PAUL K LYONS
JOURNAL - 2003 - FEBRUARY
2 February 2003
The snow has finally cleared, and it is a little warmer this morning. The news this morning is dominated by the explosion of a US shuttle, the Columbia, with seven crew on its return through the earth’s atmosphere.
I will spend another day on Kip Fenn. I am far from finishing the chapter. I’ll try and reserve two-three hours a day in the coming week (when I’ll be doing energy stuff), to see if I can’t catch up on my preliminary schedule (Ch5 finished by end January, Ch6 by end Feb, Ch7 by end March, and Ch8 by end April/early May, and completion by end June.)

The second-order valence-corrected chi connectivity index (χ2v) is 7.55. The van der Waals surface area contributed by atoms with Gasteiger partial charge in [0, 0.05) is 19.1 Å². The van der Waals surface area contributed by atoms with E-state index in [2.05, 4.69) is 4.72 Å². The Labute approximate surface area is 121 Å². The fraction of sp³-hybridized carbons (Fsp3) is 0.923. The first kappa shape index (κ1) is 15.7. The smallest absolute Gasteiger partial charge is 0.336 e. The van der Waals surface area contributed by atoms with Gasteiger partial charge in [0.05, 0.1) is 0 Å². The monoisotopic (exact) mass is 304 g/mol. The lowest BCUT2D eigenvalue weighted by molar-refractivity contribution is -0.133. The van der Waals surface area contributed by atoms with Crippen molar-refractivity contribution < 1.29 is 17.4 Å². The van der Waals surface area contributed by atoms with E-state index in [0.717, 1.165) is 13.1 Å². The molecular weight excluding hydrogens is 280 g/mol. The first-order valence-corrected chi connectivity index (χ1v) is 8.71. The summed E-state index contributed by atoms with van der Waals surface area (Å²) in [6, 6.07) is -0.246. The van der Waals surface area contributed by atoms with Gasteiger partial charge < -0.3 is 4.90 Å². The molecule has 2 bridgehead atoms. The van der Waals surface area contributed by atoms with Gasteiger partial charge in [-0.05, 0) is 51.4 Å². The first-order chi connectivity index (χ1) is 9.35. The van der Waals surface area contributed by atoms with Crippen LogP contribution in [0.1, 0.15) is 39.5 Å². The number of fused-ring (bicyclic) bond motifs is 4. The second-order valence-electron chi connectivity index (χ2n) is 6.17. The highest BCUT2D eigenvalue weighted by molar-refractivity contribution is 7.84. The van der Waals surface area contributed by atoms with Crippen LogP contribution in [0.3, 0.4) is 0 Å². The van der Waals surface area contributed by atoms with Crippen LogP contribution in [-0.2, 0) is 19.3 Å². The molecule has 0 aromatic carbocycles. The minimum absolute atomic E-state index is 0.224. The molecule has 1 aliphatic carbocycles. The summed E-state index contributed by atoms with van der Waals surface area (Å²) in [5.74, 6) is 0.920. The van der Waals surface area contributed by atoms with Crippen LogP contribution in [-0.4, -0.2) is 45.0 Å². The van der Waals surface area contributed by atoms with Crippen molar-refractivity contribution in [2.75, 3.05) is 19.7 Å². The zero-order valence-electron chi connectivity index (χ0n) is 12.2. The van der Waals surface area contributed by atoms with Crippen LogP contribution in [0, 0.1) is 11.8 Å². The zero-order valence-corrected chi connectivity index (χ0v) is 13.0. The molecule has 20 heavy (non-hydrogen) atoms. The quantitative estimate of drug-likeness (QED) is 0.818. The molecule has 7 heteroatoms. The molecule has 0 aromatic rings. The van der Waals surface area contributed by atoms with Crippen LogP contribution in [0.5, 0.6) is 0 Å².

Last night I took Adam to see a play at the Young Vic in London. It was a nightmare evening, and I was only at peace once I recognised it as such. Adam didn’t arrive until 5:00 to the minute. And I hadn’t done the sandwiches, or had a cup of tea, and nor was I dressed. So, somewhat crossly, I delayed our departure until 5:35 to catch the 5:56. When we arrived at Farncombe station to park (after one of the slowest journeys on record behind a car that travelled at 30mph, and braked every time she approached a bend or a car came the other way) there was lots of activity and double decker buses. It seemed there were no trains and people were being coached to Guildford. So, we raced on by car to Guildford. After a hell five minutes of trying to park, we discovered the train station was closed, and that the coaches must have been going on to Woking. Adam had said something about Woking, but I had distinctly heard one of the station officials talk about the buses going to Guildford. Quite honestly, it did not occur to me that Guildford could be closed. But it was. Driving to Woking was not an option because I wasn’t precisely clear of how to get there or where to park, and because it takes a while to drive there. So we headed up the A3 towards London with about 80 minutes to go before the start at 7:30. I drove too fast, and didn’t know exactly where to go, or how to get to Waterloo by car (I don’t think I’ve ever driven there). I stopped to look at the map, and decided we should just plough straight on up the A3 which would take us somewhere near Waterloo. Once approaching inner London, though, the traffic was very slow. When I realised we would be passing nearby Clapham Junction, I decided we had a much better chance of getting to the show on time if we dumped the car near there, and took a train into Waterloo. It took us about 15 minutes to travel two miles to Clapham Junction, and we had about five miles and 30 minutes left. With a touch of chutzpah, I found a parking place en route, so to speak, and we jogged the half kilometre to the station (but my bloody calf went too - I’d already done a jogging exercise earlier in the day). By then, I was fairly confident we would actually make curtain-up. But I didn’t reckon with hefty delays on the routes into Waterloo. All the trains were stacking up from just outside Clapham Junction. Our train was full and crowded, so we had to stand, and it crawled along taking over half an hour to cover the 7-8 minute journey. We jogged a bit more round the back of the station to the theatre. We were 15 minutes late. I desperately needed a wee, so desperately that my urine would only come out as a very slow trickle. While weeing, I noticed that our tickets had no price on them, and that there was no credit card slip, so I had to return to the ticket counter to check why that was (but there was an innocent explanation - the tickets had been bought through the internet). And then, finally, we were led up to the balcony. The theatre was packed, and half a dozen actors, dressed in Bhagwan-style clothes, were on the open central stage. Within a minute, I exaggerate not, I realised that this was the biggest load of rubbish I had subjected myself to in years. ‘Red Demon’ was billed as the European premier of a new play by Japan’s foremost writer, director, actor. I should have twigged when I saw ‘writer, director, actor’, no one can be brilliant at all three, especially not at once. But the play was also billed as physical theatre by an astonishing cast of European actors - and, I confess it, I had stupid visions of another ‘Tenjojasiki’ performance. But if ‘Tenjojasiki’ was the Rolls-Royce of theatre, ‘Red Demon’ was a broken baby tricycle; if Tenjojasiki was champagne, Red Demon was meths; if Tenjojasiki was a lion, Red Demon was a maggot. Have I made my views clear. The writing and the fable-kind of story were immature, without depth and riddled with cliches (language and story cliches). The acting was of a kind you can find in any group of night-class wannabes. The physical theatre was characterised by an actor rushing across the stage screaming and throwing himself on the floor. The mime, like the acting, was all surface actions, and lacked real training, real skill, and any real understanding of what it means to act. After five minutes, I cut my mind out, and concentrated on Kip Fenn, on his trip to the World Puppet Festival in Barcelona, and on trying to flesh out the characters of Didier and Helene Rocard who will also be in Barcelona. I felt quite peaceful and relieved. But, after an hour or so (having thought it would finish soon) I realised it was going to go on and on and on - so I whispered to Adam, I would be down in the cafe and I left.